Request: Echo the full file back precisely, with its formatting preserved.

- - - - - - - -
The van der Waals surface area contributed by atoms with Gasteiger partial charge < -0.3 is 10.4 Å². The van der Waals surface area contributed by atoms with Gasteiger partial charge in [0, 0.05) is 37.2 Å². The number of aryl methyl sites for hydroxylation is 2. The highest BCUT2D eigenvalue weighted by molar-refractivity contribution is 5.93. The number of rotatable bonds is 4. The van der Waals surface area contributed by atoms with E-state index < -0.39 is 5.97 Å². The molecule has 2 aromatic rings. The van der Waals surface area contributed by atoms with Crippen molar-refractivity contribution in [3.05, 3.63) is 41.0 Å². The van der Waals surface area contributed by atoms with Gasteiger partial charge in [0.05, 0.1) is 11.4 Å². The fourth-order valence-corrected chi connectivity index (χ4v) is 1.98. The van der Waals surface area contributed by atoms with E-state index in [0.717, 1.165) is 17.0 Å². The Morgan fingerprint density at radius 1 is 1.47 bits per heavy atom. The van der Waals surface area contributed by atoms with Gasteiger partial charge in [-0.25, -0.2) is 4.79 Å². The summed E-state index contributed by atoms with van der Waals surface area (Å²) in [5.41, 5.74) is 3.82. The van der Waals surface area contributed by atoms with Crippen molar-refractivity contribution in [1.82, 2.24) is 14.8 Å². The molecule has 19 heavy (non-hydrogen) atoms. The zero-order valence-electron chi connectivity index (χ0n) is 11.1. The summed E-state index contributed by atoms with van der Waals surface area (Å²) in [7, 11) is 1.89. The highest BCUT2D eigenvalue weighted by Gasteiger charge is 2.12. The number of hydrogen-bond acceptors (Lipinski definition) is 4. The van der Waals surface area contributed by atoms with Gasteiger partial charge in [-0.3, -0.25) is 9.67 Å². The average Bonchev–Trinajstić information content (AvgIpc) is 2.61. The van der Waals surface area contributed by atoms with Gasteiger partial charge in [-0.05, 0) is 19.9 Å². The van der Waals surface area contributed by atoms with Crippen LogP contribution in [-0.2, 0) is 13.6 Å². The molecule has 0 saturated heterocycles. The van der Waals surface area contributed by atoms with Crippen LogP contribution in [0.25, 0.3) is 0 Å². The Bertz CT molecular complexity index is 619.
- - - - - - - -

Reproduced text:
The van der Waals surface area contributed by atoms with Gasteiger partial charge < -0.3 is 10.4 Å². The van der Waals surface area contributed by atoms with Gasteiger partial charge in [0, 0.05) is 37.2 Å². The number of aryl methyl sites for hydroxylation is 2. The highest BCUT2D eigenvalue weighted by molar-refractivity contribution is 5.93. The number of rotatable bonds is 4. The van der Waals surface area contributed by atoms with E-state index < -0.39 is 5.97 Å². The molecule has 2 aromatic rings. The van der Waals surface area contributed by atoms with Crippen molar-refractivity contribution in [3.05, 3.63) is 41.0 Å². The van der Waals surface area contributed by atoms with Gasteiger partial charge in [0.05, 0.1) is 11.4 Å². The fourth-order valence-corrected chi connectivity index (χ4v) is 1.98. The van der Waals surface area contributed by atoms with E-state index in [0.717, 1.165) is 17.0 Å². The Morgan fingerprint density at radius 1 is 1.47 bits per heavy atom. The van der Waals surface area contributed by atoms with Gasteiger partial charge in [-0.25, -0.2) is 4.79 Å². The summed E-state index contributed by atoms with van der Waals surface area (Å²) in [5.41, 5.74) is 3.82. The van der Waals surface area contributed by atoms with Crippen molar-refractivity contribution in [1.82, 2.24) is 14.8 Å². The molecule has 19 heavy (non-hydrogen) atoms. The zero-order valence-electron chi connectivity index (χ0n) is 11.1. The summed E-state index contributed by atoms with van der Waals surface area (Å²) in [7, 11) is 1.89. The highest BCUT2D eigenvalue weighted by Gasteiger charge is 2.12. The number of hydrogen-bond acceptors (Lipinski definition) is 4. The van der Waals surface area contributed by atoms with Gasteiger partial charge in [-0.3, -0.25) is 9.67 Å². The average Bonchev–Trinajstić information content (AvgIpc) is 2.61. The van der Waals surface area contributed by atoms with Gasteiger partial charge in [-0.05, 0) is 19.9 Å². The van der Waals surface area contributed by atoms with Crippen LogP contribution in [-0.2, 0) is 13.6 Å². The molecule has 0 saturated heterocycles. The van der Waals surface area contributed by atoms with Crippen LogP contribution in [0.25, 0.3) is 0 Å². The Bertz CT molecular complexity index is 619.